AES taps into China's rush to wind power
Monday, October 26, 2009
HUANGHUA, CHINA -- Along the flat shoreline of the Bohai Sea, 33 new Chinese-made wind turbines jut up into the hazy sky, forming a line more than six miles long amid the shrimp farms here.
In the light breeze, the turbines turn lazily, but the pace of China's wind business is anything but sluggish. China aims to boost wind-generating capacity to more than 120 gigawatts by 2020, about four times the capacity that currently exists in the United States.
In Huanghua, about a three-hour drive southeast from Beijing, the concrete foundations for 30 more turbines have been laid and the project partners are eyeing possible expansion into the shallow waters offshore, where an oil-drilling rig now stands a short distance away.
"They are putting policies in place encouraging this on a grand scale," said Paul Hanrahan, chief executive of AES, an Arlington company that is a partner in this and three other Chinese wind projects.
Like many wind projects in China, this wind farm -- which started generating power last month -- is the product of U.S. and Chinese investment, featuring Chinese-made wind turbines and tapping Chinese subsidies for the electricity sold. Europe will play a role, too. If all goes according to plan, the venture will qualify to sell carbon offsets to traders or directly to European companies that are exceeding their emission quotas under Europe's cap-and-trade system.
China's push into wind energy is part of a broader effort to change its energy mix in an effort to reduce carbon emissions that contribute to climate change. It has set a goal of getting 15 percent of its power from renewable sources by 2020.
The experience of AES -- which generates electricity in 29 countries -- reflects the changing trends in China's energy sector. In the 1990s, AES focused on coal plants in China and it still operates three big ones, whose 2,400 megawatts of output dwarfs the company's Chinese wind farms.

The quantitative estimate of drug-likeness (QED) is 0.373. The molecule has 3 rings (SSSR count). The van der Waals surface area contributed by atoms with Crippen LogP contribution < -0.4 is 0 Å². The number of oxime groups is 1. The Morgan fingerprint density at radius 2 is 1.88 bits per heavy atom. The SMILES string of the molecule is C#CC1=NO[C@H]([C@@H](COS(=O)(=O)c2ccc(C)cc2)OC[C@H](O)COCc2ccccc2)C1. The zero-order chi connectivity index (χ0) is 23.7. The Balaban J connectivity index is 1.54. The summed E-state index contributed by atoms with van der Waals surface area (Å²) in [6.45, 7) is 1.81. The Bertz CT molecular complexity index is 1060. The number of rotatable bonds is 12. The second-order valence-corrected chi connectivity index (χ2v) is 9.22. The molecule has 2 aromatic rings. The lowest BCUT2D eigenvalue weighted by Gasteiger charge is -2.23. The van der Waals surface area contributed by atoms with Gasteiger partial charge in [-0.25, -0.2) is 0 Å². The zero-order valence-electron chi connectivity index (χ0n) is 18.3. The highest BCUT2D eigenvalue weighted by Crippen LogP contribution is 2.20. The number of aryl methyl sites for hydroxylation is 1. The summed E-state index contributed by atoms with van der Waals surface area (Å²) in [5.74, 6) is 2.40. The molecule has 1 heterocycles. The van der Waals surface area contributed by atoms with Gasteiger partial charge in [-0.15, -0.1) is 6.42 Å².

Last year AES sold two inefficient fossil fuel power plants. One, an oil-fired plant, was bought and dismantled by the Chinese government. The other, coal-fired, was bought and may be refurbished by an aluminum maker; for now the plant is operating at only partial capacity.
"The Chinese are very much focused on things we would regard as environmentally sound practices," says Hanrahan, who was based in China for AES during the 1990s. "They are shutting down old [coal] plants and building new plants that are incredibly more efficient."
Joining the crowd
AES has joined the rush to build wind turbines in China, mostly in Inner Mongolia, where the wind blows stronger than it does near the Bohai Sea. The other AES wind projects are in Hulunbeier in northeast China.
The work could reshape AES. Sources say China Investment Corp., China's sovereign wealth fund, has been considering an investment in AES in return for a substantial equity stake. The deal would give AES more capital and greater access in China. The sources commented on the condition of anonymity because the talks have been private.
There are hurdles to overcome. The explosion in the number of wind turbines has created transmission bottlenecks; many turbines stand idle in Inner Mongolia and northeast China awaiting connections to State Grid Corp. of China, the company that owns 80 percent of the country's power grids.